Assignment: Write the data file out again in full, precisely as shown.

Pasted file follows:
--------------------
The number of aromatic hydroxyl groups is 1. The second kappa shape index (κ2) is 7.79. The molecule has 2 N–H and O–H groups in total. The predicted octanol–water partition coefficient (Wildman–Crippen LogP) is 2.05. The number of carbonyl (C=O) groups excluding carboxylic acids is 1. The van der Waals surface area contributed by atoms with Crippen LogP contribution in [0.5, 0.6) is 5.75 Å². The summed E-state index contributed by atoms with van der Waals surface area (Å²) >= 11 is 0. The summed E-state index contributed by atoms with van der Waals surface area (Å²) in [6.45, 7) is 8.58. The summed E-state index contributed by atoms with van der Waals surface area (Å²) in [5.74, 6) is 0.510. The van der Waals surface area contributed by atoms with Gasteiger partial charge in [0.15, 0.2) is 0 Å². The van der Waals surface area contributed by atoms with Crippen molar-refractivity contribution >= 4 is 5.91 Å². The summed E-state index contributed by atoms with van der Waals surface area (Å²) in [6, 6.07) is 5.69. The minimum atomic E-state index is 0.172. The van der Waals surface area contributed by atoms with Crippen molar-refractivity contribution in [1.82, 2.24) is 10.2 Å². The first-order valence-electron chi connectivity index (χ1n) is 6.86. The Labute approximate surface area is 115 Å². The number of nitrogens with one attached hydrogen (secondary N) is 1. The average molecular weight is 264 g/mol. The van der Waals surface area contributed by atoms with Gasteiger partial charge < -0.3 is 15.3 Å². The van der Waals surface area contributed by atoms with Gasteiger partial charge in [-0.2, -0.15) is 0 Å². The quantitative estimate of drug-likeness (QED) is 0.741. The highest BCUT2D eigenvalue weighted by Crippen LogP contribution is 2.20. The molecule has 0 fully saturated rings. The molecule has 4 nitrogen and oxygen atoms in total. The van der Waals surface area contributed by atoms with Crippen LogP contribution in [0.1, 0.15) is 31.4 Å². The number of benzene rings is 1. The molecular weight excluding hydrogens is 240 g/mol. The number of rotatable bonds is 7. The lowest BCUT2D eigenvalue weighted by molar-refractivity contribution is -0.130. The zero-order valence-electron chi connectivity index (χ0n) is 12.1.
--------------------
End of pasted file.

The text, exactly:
The number of aromatic hydroxyl groups is 1. The second kappa shape index (κ2) is 7.79. The molecule has 2 N–H and O–H groups in total. The predicted octanol–water partition coefficient (Wildman–Crippen LogP) is 2.05. The number of carbonyl (C=O) groups excluding carboxylic acids is 1. The van der Waals surface area contributed by atoms with Crippen LogP contribution in [0.5, 0.6) is 5.75 Å². The summed E-state index contributed by atoms with van der Waals surface area (Å²) >= 11 is 0. The summed E-state index contributed by atoms with van der Waals surface area (Å²) in [6.45, 7) is 8.58. The summed E-state index contributed by atoms with van der Waals surface area (Å²) in [5.74, 6) is 0.510. The van der Waals surface area contributed by atoms with Gasteiger partial charge in [0.15, 0.2) is 0 Å². The van der Waals surface area contributed by atoms with Crippen molar-refractivity contribution >= 4 is 5.91 Å². The summed E-state index contributed by atoms with van der Waals surface area (Å²) in [6, 6.07) is 5.69. The minimum atomic E-state index is 0.172. The van der Waals surface area contributed by atoms with Crippen molar-refractivity contribution in [1.82, 2.24) is 10.2 Å². The first-order valence-electron chi connectivity index (χ1n) is 6.86. The Labute approximate surface area is 115 Å². The number of nitrogens with one attached hydrogen (secondary N) is 1. The average molecular weight is 264 g/mol. The van der Waals surface area contributed by atoms with Gasteiger partial charge < -0.3 is 15.3 Å². The van der Waals surface area contributed by atoms with Gasteiger partial charge in [-0.2, -0.15) is 0 Å². The quantitative estimate of drug-likeness (QED) is 0.741. The highest BCUT2D eigenvalue weighted by Crippen LogP contribution is 2.20. The molecule has 0 fully saturated rings. The molecule has 4 nitrogen and oxygen atoms in total. The van der Waals surface area contributed by atoms with Crippen LogP contribution in [0.1, 0.15) is 31.4 Å². The number of benzene rings is 1. The molecular weight excluding hydrogens is 240 g/mol. The number of rotatable bonds is 7. The lowest BCUT2D eigenvalue weighted by molar-refractivity contribution is -0.130. The zero-order valence-electron chi connectivity index (χ0n) is 12.1.